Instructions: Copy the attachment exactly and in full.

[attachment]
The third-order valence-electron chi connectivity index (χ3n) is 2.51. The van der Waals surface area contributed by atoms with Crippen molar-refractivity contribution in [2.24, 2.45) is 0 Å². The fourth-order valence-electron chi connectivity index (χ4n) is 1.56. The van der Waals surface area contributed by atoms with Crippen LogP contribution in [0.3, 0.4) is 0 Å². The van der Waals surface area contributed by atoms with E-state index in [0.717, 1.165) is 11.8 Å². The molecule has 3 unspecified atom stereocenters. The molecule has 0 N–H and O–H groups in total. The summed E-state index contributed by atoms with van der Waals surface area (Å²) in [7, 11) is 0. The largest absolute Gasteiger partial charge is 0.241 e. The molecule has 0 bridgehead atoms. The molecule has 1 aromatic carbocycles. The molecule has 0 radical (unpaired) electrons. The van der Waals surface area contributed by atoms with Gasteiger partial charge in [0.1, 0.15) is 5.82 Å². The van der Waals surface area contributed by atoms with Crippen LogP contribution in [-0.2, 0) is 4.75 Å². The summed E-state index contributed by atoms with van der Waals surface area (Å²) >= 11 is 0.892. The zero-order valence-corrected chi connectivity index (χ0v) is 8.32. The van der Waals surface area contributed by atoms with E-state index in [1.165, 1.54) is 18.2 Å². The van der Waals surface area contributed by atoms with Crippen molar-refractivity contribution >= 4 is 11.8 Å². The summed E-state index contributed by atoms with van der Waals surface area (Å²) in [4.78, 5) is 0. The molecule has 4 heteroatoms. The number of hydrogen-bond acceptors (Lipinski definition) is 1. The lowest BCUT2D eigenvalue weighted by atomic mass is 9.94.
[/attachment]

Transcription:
The third-order valence-electron chi connectivity index (χ3n) is 2.51. The van der Waals surface area contributed by atoms with Crippen molar-refractivity contribution in [2.24, 2.45) is 0 Å². The fourth-order valence-electron chi connectivity index (χ4n) is 1.56. The van der Waals surface area contributed by atoms with Crippen LogP contribution in [0.3, 0.4) is 0 Å². The van der Waals surface area contributed by atoms with E-state index in [0.717, 1.165) is 11.8 Å². The molecule has 3 unspecified atom stereocenters. The molecule has 0 N–H and O–H groups in total. The summed E-state index contributed by atoms with van der Waals surface area (Å²) in [7, 11) is 0. The largest absolute Gasteiger partial charge is 0.241 e. The molecule has 0 bridgehead atoms. The molecule has 1 aromatic carbocycles. The molecule has 0 radical (unpaired) electrons. The van der Waals surface area contributed by atoms with Gasteiger partial charge in [0.1, 0.15) is 5.82 Å². The van der Waals surface area contributed by atoms with Crippen LogP contribution in [-0.2, 0) is 4.75 Å². The summed E-state index contributed by atoms with van der Waals surface area (Å²) >= 11 is 0.892. The zero-order valence-corrected chi connectivity index (χ0v) is 8.32. The van der Waals surface area contributed by atoms with E-state index in [1.165, 1.54) is 18.2 Å². The van der Waals surface area contributed by atoms with Crippen molar-refractivity contribution >= 4 is 11.8 Å². The summed E-state index contributed by atoms with van der Waals surface area (Å²) in [4.78, 5) is 0. The molecule has 4 heteroatoms. The number of hydrogen-bond acceptors (Lipinski definition) is 1. The lowest BCUT2D eigenvalue weighted by atomic mass is 9.94.